While known for his classic work with his Giants, Shorty Rogers also wrote numerous arrangements for A&M over the years, including collaborating on A&M’s obscure second LP by George McCurn. On RCA, Rogers and his outfit recorded many great big band and small combo albums. This “like, nutty” version of The Nutcracker is an album-long jazz treatment of Tchaikovsky’s original. We featured this last year, but good things bear repeating! We have compiled a playlist of all of the album’s tracks. Apologies for the poor sound quality from the knock-off label that uploaded it. If you don’t have time for the entire album, at least catch the first track, the “Like Nutty Overture.”
Poking fun at holiday classics was always a lot of fun for DJ and award-winning radio host Bob Rivers. Not only do his parodies twist the lyrics into something new and hilarious, the musical and vocal details often mimic the originals quite faithfully. This is very apparent on his remake of the Carpenters version of “Sleigh Ride,” entitled “Flu Ride.” His other parodies cover artists as diverse as Nat King Cole (“Chipmunks Roasting on an Open Fire”) and Black Sabbath (“I Am Santa Claus,” set to the melody of “Iron Man”). Check out “Flu Ride” below, with the original Carpenters version just past the break. Enjoy!
As the original EP liner notes hinted, nobody but Stewart Copeland (of The Police) might know who Klark Kent is. To kick off our holiday-themed posts for the year, we offer his unique twist on Christmas with the tune “Yo Ho Ho.” Klark Kent appeared on the I.R.S. Records label, headed by his brother Miles, back when they were distributed by A&M. This track appears on the I.R.S. compilation Just In Time For Christmas. So while you might not be “ritch in a ditch” for the holidays, at least
Stewart Klark spreads a little holiday cheer to make all of the grandelinquents feel just a little bit better.
A rare video capture of a television appearance. Here is Herb Alpert singing (OK, lip syncing) “The Christmas Song.” It’s like a time capsule of the 1960! This was actually the very first single your A&M Corner host ever owned.
This is the last of our featured holiday tracks. We hope you have enjoyed them!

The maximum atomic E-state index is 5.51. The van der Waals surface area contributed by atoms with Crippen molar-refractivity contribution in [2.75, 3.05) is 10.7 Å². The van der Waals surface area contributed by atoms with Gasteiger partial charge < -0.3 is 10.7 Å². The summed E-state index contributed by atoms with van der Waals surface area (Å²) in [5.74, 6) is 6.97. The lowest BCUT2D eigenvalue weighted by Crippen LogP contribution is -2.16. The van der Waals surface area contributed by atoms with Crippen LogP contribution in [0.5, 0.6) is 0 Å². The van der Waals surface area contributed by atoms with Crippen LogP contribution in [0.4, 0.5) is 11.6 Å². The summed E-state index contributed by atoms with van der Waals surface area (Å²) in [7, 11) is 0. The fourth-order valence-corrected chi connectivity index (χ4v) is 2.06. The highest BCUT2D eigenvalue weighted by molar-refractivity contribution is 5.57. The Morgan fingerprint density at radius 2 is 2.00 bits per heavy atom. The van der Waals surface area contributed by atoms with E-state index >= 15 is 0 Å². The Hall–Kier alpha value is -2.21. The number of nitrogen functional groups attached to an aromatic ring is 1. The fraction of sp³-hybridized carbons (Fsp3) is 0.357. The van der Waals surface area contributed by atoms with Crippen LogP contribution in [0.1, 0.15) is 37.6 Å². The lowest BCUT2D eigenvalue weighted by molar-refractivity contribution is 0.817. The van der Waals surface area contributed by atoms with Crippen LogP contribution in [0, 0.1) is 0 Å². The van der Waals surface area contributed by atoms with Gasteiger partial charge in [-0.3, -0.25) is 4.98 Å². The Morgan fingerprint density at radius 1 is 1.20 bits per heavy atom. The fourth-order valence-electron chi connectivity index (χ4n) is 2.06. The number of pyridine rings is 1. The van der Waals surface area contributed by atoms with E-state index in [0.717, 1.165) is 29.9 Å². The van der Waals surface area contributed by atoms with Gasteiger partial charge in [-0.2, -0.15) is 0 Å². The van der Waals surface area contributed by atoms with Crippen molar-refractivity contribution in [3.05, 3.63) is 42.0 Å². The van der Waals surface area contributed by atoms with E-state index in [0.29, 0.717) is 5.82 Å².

All of us at A&M Corner wish you and yours the best for the holiday season!
This tune has become one of those persistent holiday tracks since its original release in 1970. The tune has been remixed a handful of times, and Carpenters also performed it on television numerous times. Thanks to our A&M Corner compadre Chris May, we present a clean version of an appearance on the Bruce Forsyth show in the UK. Here it is:
And if you are more fond of the original 45rpm single mix from 1970, this one’s for you:
We have one more holiday track to share with you in a few hours! Hope you enjoy!
No holiday seems complete without an annual playing of The Nutcracker Suite. If Tchaikovsky were inclined to do any swingin’, he’d be nutty about this version by Shorty Rogers and His Giants from 1960 (released on RCA LSP-2110). Shorty’s arrangements even give the original titles a goodnatured tweak (“Waltz of the Snowflakes” becomes “Snowball,” “Tea Dance” becomes “China Where?”).
Lest we forget, A&M is what we do here, so we always try to find a connection. It’s not hard with Shorty, as he was instrumental (no pun intended) in helping Herb Alpert out on some of A&M’s earliest albums. The earliest being the second album A&M released, George McCurn’s Country Boy Goes To Town (SP-102), which we will feature in the near future.
Forgive the poor cover art and substandard sound quality (this looks like one of those offshored knock-off releases), but I threw together a YouTube playlist of the entire Swingin’ Nutcracker album for your Christmas Eve enjoyment.